Noticias

IPC Peace Declaration 2014

PEACE DECLARATION OF THE PRESBYTERIAN CHURCH OF COLOMBIA
The fruit of justice will be peace. Isaiah 32:17

 

1. The presence of Presbyterians in Colombia goes back to the time of Simón Bolivar, who requested support from Great Britain in the fight for independence from Spain. His request was granted and the British Legion arrived in the region. Among the soldiers was Colonel James Fraser, who married a granddaughter of General Santander and remained in Colombia, in the town of Salazar de las Palmas in northern Santander. Fraser, a Presbyterian, joined with a Catholic priest in the country's first ecumenical endeavor, cooperating to introduce coffee in our country. They demonstrated an attitude of tolerance and peace between creeds.

 

2. The first missionary of the Presbyterian Church, Henry Barrington Pratt, arrived in Colombia in 1856. Since then we have been present in different parts of the national territory, bearing witness to the love of God through the church and the creation of the American Schools in several cities, which were pioneers in educating boys and girls together.

 

3. We have lived as a religious minority through the different stages and historical conflicts in our nation, suffering religious persecution and intolerance until peaceful coexistence with other creeds was enabled when freedom of religion was established by the Constitution of 1991. We mention this reality not to ignite passions or point fingers but to acknowledge our lived experience. This has allowed us to learn the difficult process of peace, forgiveness, and reconciliation, and contribute to peace among the Colombian people.

 

4. Our great intention is to be reconcilers in this society of deep enmity (Ephesians 2:14-16) between those who have held power for centuries and those who suffer the consequences of social exclusion. We know it is a long road not free from difficulties, but we have this glorious ministry, and in it we are not alone.

We know that there will be no true reconciliation if there are no processes: of forgiveness among enemies (Matthew 18:21-22), of carefully seeking the truth (Psalm 85:11), of restorative justice (Galatians 6:1), and repairing the great wounds resulting from more than 50 years of armed conflict. We must learn about Jesus' actions in the face of violence and injustice in order to choose non- violent solutions to the conflict. As followers of Jesus, we cannot choose another way besides the way of PEACE. "Sustainable" peace that goes hand in hand with "restorative justice." Displaced persons and victims must be restored to their way of life, much as Calvin did 500 years ago with the thousands of displaced persons who arrived in Geneva through the Diaconal work of the Church.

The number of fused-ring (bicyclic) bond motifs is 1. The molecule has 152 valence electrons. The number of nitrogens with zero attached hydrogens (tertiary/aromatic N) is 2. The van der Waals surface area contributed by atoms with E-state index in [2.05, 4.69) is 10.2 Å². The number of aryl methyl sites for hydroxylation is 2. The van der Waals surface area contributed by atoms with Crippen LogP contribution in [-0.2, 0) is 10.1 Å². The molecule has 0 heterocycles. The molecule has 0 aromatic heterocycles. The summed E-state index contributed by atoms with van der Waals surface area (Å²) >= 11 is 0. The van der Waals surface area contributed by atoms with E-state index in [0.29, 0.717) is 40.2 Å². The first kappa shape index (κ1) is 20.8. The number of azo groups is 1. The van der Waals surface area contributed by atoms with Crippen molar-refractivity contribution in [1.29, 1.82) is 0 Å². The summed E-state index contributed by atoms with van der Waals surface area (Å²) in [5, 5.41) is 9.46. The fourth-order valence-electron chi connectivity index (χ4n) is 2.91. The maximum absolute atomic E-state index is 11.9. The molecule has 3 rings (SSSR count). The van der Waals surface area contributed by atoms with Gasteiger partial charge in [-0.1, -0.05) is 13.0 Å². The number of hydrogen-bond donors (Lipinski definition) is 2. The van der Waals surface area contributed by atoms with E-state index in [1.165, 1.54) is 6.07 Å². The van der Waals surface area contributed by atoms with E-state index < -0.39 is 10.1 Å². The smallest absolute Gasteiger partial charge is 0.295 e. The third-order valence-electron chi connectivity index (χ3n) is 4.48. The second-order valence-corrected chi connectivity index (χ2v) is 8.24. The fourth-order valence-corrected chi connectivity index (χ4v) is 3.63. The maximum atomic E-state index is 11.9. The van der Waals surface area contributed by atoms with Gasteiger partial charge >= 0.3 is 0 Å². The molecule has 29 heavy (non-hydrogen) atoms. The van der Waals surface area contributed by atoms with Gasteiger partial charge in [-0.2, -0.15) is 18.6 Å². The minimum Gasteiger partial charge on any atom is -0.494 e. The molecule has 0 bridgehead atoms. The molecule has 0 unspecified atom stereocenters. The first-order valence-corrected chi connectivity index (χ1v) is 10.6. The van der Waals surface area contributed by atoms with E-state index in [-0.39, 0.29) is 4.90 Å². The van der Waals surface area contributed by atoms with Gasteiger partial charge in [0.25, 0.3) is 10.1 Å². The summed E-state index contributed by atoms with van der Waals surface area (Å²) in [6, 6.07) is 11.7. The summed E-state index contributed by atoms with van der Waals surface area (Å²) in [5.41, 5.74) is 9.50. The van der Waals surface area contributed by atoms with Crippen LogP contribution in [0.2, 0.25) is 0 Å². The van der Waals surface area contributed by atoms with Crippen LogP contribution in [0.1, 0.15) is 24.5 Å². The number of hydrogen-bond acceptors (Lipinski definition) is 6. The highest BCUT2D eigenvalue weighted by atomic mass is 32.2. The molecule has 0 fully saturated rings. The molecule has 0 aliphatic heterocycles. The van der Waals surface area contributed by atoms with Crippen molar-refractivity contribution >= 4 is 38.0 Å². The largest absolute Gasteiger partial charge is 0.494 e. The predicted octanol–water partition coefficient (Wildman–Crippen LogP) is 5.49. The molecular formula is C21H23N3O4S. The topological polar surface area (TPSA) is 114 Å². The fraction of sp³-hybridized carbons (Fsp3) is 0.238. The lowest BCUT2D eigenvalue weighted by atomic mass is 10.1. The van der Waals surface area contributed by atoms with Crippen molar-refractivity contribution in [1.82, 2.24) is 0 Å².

5. As Reformed Christians we must bear witness to Christ. We know that the conversion of the hearts of Colombians is ultimately the work of the Holy Spirit. We pray that the Spirit blow in our country, bringing profound changes to the mentality of the violent and, by its grace, transforming this beautiful country into a place that gives rise to coexistence, inclusion, equity, and the full development of the creative potential of all for a dignified life.

 

6. Churches and civil society organizations can work with the government in the search for alternative solutions to the situation of violence, conflict, and political and social crisis in Colombia, whose harmful effects on the population are regularly disseminated by the different media of the country.

 

7. We hope that the dialogues between the Colombian Government and the Revolutionary Armed Forces of Colombia - People's Army (FARC-EP) will continue despite the obstacles encountered in recent months and regardless of the presidential election results.

 

8. In this context we call on the parties involved in the armed conflict to reach agreements including a bilateral ceasefire for the benefit of the civilian population in general, which is the first victim of the conflict.

 

9. We ask international protection bodies, churches agencies, participants in the ecumenical movement, and all those who love peace to support the efforts that are being made to achieve this purpose in Colombia and to engage in the subsequent implementation of agreements for cessation of the armed conflict as advisors, encouragers, and observers of the process.

 

10. We are asking the national government under leadership of the President to pay special attention to the current political situation and to refrain from the use of force in responding to complaints from different sectors of the citizenry: farmers, teachers, environmentalists, transportation workers, students.

 

11. We urge all people, political leaders, parties, representatives of civil society, and churches, to set aside a spirit of defensiveness and to participate in the construction of a true and lasting peace.

Blessed are the peacemakers, for they will be called children of God. Matthew 5:9


PRESBYTERIAN CHURCH OF COLOMBIA Barranquilla
June 5, 2014

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